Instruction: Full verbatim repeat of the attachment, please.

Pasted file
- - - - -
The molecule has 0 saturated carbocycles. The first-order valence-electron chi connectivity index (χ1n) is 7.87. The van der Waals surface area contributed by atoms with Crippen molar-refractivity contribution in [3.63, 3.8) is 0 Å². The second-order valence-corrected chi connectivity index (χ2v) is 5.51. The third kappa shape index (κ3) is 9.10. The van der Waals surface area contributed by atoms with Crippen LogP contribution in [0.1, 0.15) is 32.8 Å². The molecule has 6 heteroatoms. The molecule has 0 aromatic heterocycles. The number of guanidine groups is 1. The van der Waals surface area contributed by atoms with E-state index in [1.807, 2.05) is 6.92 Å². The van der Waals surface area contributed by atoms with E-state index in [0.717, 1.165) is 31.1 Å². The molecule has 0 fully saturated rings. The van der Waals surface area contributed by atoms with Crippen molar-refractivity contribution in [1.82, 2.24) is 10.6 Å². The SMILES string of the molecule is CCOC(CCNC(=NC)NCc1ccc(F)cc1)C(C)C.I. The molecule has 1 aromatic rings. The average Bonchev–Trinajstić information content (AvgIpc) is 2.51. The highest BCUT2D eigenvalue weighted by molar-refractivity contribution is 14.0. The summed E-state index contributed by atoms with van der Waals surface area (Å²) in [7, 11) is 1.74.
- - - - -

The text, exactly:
The molecule has 0 saturated carbocycles. The first-order valence-electron chi connectivity index (χ1n) is 7.87. The van der Waals surface area contributed by atoms with Crippen molar-refractivity contribution in [3.63, 3.8) is 0 Å². The second-order valence-corrected chi connectivity index (χ2v) is 5.51. The third kappa shape index (κ3) is 9.10. The van der Waals surface area contributed by atoms with Crippen LogP contribution in [0.1, 0.15) is 32.8 Å². The molecule has 6 heteroatoms. The molecule has 0 aromatic heterocycles. The number of guanidine groups is 1. The van der Waals surface area contributed by atoms with E-state index in [1.807, 2.05) is 6.92 Å². The van der Waals surface area contributed by atoms with E-state index in [0.717, 1.165) is 31.1 Å². The molecule has 0 fully saturated rings. The van der Waals surface area contributed by atoms with Crippen molar-refractivity contribution in [1.82, 2.24) is 10.6 Å². The SMILES string of the molecule is CCOC(CCNC(=NC)NCc1ccc(F)cc1)C(C)C.I. The molecule has 1 aromatic rings. The average Bonchev–Trinajstić information content (AvgIpc) is 2.51. The highest BCUT2D eigenvalue weighted by molar-refractivity contribution is 14.0. The summed E-state index contributed by atoms with van der Waals surface area (Å²) in [7, 11) is 1.74.